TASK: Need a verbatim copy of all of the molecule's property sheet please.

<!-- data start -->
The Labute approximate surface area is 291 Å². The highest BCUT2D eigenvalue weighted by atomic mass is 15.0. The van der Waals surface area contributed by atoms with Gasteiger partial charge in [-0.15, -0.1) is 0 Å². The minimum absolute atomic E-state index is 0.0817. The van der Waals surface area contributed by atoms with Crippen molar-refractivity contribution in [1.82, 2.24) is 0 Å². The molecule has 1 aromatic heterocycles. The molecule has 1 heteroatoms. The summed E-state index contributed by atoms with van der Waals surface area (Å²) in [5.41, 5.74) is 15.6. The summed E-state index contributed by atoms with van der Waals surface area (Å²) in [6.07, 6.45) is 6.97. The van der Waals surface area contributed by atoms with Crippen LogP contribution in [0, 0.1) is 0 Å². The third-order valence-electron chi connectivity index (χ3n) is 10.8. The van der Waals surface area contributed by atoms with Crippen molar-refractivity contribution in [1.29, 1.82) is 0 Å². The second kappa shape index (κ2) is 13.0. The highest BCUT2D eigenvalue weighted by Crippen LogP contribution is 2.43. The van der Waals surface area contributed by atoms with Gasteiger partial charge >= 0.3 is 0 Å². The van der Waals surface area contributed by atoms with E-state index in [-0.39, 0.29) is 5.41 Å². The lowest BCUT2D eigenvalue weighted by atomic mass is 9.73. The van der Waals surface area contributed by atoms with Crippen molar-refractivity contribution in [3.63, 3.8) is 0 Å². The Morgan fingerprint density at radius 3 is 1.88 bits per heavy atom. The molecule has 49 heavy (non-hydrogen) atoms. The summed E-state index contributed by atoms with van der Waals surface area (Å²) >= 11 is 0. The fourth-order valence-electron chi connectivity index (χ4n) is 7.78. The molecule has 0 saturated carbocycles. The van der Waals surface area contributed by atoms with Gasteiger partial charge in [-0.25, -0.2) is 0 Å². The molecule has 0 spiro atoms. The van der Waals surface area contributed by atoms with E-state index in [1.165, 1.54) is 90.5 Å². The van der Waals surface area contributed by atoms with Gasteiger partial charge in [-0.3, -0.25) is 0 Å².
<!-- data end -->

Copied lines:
The Labute approximate surface area is 291 Å². The highest BCUT2D eigenvalue weighted by atomic mass is 15.0. The van der Waals surface area contributed by atoms with Gasteiger partial charge in [-0.15, -0.1) is 0 Å². The minimum absolute atomic E-state index is 0.0817. The van der Waals surface area contributed by atoms with Crippen molar-refractivity contribution in [1.82, 2.24) is 0 Å². The molecule has 1 aromatic heterocycles. The molecule has 1 heteroatoms. The summed E-state index contributed by atoms with van der Waals surface area (Å²) in [5.41, 5.74) is 15.6. The summed E-state index contributed by atoms with van der Waals surface area (Å²) in [6.07, 6.45) is 6.97. The van der Waals surface area contributed by atoms with Crippen LogP contribution in [0, 0.1) is 0 Å². The third-order valence-electron chi connectivity index (χ3n) is 10.8. The van der Waals surface area contributed by atoms with Crippen molar-refractivity contribution in [1.29, 1.82) is 0 Å². The second kappa shape index (κ2) is 13.0. The highest BCUT2D eigenvalue weighted by Crippen LogP contribution is 2.43. The van der Waals surface area contributed by atoms with Gasteiger partial charge >= 0.3 is 0 Å². The van der Waals surface area contributed by atoms with E-state index in [-0.39, 0.29) is 5.41 Å². The lowest BCUT2D eigenvalue weighted by atomic mass is 9.73. The van der Waals surface area contributed by atoms with Crippen molar-refractivity contribution in [3.63, 3.8) is 0 Å². The Morgan fingerprint density at radius 3 is 1.88 bits per heavy atom. The molecule has 49 heavy (non-hydrogen) atoms. The summed E-state index contributed by atoms with van der Waals surface area (Å²) >= 11 is 0. The fourth-order valence-electron chi connectivity index (χ4n) is 7.78. The molecule has 0 saturated carbocycles. The van der Waals surface area contributed by atoms with Gasteiger partial charge in [-0.25, -0.2) is 0 Å². The molecule has 0 spiro atoms. The van der Waals surface area contributed by atoms with E-state index in [1.165, 1.54) is 90.5 Å². The van der Waals surface area contributed by atoms with Gasteiger partial charge in [-0.3, -0.25) is 0 Å².